When we look back at the smartphone industry, removable batteries were standard. Apple was the only significant smartphone manufacturer ditching them for non-removable batteries. Removable batteries were very convenient when it came to changing them. You could do it in minutes without sending your phone for repair. But not anymore.
Non-removable batteries were not standard as compared to these days. Manufacturers are now moving away from removable batteries and making non-removable batteries their default choice in new smartphones.
So is this just them following an iPhone trend, or is there any importance in removing them?
It’s all about moving forward. With time, the needs of the consumer change, and with this change, companies have to make radical decisions. The consumer market demands change from time to time, and companies have to meet their demands as it’s in the best of everyone’s interest. But this change is quite useful.
Here are the reasons that we won’t see removable batteries in smartphones anymore:
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When buying a smartphone, waterproofing is an important part of that decision. Nobody wants their phone to get damaged by water. Smartphone manufacturers make their designs compact to achieve waterproofing certification by not adding removable parts and keeping devices intact. A removable battery can create many issues with a waterproofing certificate. That’s why it’s gone for good.
Also read: Tips on Protecting Your Phone from Damage.
If a device has a removable battery, manufacturers can’t make it waterproof, as removing it can compromise the safety of your phone. That’s why companies use fixed backs instead of removable covers to protect your devices from such incidents.
Compact design has become an important part of the success of any product. Smartphones with compact designs are selling like hotcakes more than the ones with bulky or inconsistent formats. If a company offers a bulky smartphone with more specs but a poor design, there is a significant chance that it will not perform well in terms of sales in the market.
Also, read: Top Battery Draining apps to Avoid.
The reason is simple; people are obsessed with well-designed products. The manufacturers are focused on making their smartphones compact and packed with more features, but to achieve that, they had to make sacrifices, and in this situation, they had to fix batteries.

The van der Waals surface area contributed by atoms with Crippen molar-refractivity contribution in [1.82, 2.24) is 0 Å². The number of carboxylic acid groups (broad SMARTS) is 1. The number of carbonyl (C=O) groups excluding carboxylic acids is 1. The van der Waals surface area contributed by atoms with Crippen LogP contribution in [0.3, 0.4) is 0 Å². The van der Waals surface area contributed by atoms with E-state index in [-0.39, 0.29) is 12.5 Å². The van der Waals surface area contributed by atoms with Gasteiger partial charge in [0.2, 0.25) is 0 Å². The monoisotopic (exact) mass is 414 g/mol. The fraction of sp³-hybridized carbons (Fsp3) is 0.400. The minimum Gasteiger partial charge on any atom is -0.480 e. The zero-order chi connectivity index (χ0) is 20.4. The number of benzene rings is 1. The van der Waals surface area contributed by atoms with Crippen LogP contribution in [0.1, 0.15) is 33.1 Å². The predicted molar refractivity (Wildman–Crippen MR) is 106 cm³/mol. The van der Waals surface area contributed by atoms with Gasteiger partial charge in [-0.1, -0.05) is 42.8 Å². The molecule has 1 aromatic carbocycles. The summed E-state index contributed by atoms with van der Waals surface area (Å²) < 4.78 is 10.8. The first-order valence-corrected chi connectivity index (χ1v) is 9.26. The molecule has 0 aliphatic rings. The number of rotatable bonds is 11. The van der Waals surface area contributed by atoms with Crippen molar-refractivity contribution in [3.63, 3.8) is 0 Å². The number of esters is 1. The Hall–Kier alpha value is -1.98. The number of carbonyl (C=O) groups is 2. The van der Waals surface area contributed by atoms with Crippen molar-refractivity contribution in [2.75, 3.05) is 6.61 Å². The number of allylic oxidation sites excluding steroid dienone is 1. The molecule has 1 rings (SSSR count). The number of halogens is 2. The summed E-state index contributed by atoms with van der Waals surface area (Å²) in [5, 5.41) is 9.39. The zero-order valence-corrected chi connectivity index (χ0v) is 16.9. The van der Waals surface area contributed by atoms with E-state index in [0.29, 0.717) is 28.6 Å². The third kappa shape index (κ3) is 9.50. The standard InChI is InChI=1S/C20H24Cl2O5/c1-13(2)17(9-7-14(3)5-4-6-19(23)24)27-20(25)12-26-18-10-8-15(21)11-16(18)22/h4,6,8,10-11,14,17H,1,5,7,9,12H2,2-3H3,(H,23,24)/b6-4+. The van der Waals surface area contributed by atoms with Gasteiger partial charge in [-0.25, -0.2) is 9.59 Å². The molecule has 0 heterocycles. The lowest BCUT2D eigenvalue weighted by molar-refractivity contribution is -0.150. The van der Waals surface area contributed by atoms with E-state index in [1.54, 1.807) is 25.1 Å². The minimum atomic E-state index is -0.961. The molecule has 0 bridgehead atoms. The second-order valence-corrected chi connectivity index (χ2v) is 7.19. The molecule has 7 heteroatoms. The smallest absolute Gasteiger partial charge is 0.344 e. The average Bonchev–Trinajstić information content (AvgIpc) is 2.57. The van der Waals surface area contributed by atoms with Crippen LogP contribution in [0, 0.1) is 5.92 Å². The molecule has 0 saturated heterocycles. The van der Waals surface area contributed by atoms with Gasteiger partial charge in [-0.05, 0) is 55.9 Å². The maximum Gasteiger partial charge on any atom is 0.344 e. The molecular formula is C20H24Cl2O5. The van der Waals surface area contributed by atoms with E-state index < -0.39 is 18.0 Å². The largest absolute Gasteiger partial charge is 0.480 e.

Opting for non-removable batteries has opened a new era of smartphone designs, majorly in the premium flagships. It’s the age of slim and sleek smartphones.
Removable batteries are undoubtedly useful for users, but non-removable batteries are way more beneficial than removable ones. The non-removable batteries allow OEMs to manufacture lightweight devices.
Removable batteries also take up much space on the phone. Non-removable batteries have enabled device makers to produce thinner, lightweight devices. Removable batteries also require an extra layer of protection, adding more weight and chunk to the smartphone.
To expand for more real estate in the phone without increasing the device size, creating more small-sized form factor batteries sealed inside the phones is thus a major resolve.
To further optimize how the space inside smartphones is used, manufacturers have even changed the design of the batteries inside gadgets by incorporating non-rectangular battery designs. The square or rectangular shape of the removable battery gave them easy installation and replacement. But the ability to make batteries that blend in the hardware allows them to make lightweight devices with better design.
Better use of space
Much of this saved space is being utilized to add more smartphone features, like sensors, triple cameras, and face detection. It helps in achieving a minimal thin, and sleek design.
Even though phone manufacturers are moving away from removable batteries, it doesn’t mean they are perfect. I still miss the ease of removing batteries when they’re about to die and replacing them to keep my phone up and running. But with non-removable batteries, it’s not possible.
It’s time to move on!
In conclusion, non-removable batteries have cons too. One major disadvantage of inbuilt batteries is that when the battery spoils, the phone often dies along with it. Replacement of in-built batteries also requires expertise; for that purpose, you must visit a repair facility. However, the replaceable batteries are easy to replace, and you can change them on the go when they’re no longer healthy.
But generally speaking, I’m in for non-removable batteries. They’ve more pros than cons, so why not. I do miss them, but that doesn’t mean they were perfect. It’s time to move on!
How do you feel about manufacturers ditching non-removable batteries? Let us know what you think.